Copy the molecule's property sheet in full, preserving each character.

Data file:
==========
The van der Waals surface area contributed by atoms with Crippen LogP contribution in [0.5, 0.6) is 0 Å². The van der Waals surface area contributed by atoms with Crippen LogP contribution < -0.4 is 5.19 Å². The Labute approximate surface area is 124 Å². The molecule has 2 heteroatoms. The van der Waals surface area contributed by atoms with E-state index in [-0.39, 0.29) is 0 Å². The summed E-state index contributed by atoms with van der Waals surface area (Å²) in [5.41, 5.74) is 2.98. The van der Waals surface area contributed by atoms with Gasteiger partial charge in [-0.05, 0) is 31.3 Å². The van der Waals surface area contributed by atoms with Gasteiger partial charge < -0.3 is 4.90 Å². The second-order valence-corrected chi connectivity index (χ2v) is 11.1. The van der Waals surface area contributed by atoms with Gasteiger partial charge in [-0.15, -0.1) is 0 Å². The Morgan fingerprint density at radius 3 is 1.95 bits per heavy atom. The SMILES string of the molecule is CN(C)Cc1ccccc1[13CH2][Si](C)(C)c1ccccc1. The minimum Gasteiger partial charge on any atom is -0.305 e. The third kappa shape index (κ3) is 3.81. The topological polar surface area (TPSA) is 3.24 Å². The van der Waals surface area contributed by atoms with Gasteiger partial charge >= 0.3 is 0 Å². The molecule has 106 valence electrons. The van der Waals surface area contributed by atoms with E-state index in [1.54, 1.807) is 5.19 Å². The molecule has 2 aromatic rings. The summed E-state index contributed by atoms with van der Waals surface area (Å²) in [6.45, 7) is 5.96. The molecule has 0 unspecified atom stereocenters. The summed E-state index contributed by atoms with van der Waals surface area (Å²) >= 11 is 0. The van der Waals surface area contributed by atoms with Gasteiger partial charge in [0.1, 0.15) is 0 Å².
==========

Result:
The van der Waals surface area contributed by atoms with Crippen LogP contribution in [0.5, 0.6) is 0 Å². The van der Waals surface area contributed by atoms with Crippen LogP contribution < -0.4 is 5.19 Å². The Labute approximate surface area is 124 Å². The molecule has 2 heteroatoms. The van der Waals surface area contributed by atoms with E-state index in [-0.39, 0.29) is 0 Å². The summed E-state index contributed by atoms with van der Waals surface area (Å²) in [5.41, 5.74) is 2.98. The van der Waals surface area contributed by atoms with Gasteiger partial charge in [-0.05, 0) is 31.3 Å². The van der Waals surface area contributed by atoms with Gasteiger partial charge < -0.3 is 4.90 Å². The second-order valence-corrected chi connectivity index (χ2v) is 11.1. The van der Waals surface area contributed by atoms with Gasteiger partial charge in [-0.15, -0.1) is 0 Å². The Morgan fingerprint density at radius 3 is 1.95 bits per heavy atom. The SMILES string of the molecule is CN(C)Cc1ccccc1[13CH2][Si](C)(C)c1ccccc1. The minimum Gasteiger partial charge on any atom is -0.305 e. The third kappa shape index (κ3) is 3.81. The topological polar surface area (TPSA) is 3.24 Å². The van der Waals surface area contributed by atoms with Gasteiger partial charge >= 0.3 is 0 Å². The molecule has 106 valence electrons. The van der Waals surface area contributed by atoms with E-state index in [1.54, 1.807) is 5.19 Å². The molecule has 2 aromatic rings. The summed E-state index contributed by atoms with van der Waals surface area (Å²) in [6.45, 7) is 5.96. The molecule has 0 unspecified atom stereocenters. The summed E-state index contributed by atoms with van der Waals surface area (Å²) >= 11 is 0. The van der Waals surface area contributed by atoms with Gasteiger partial charge in [0.1, 0.15) is 0 Å².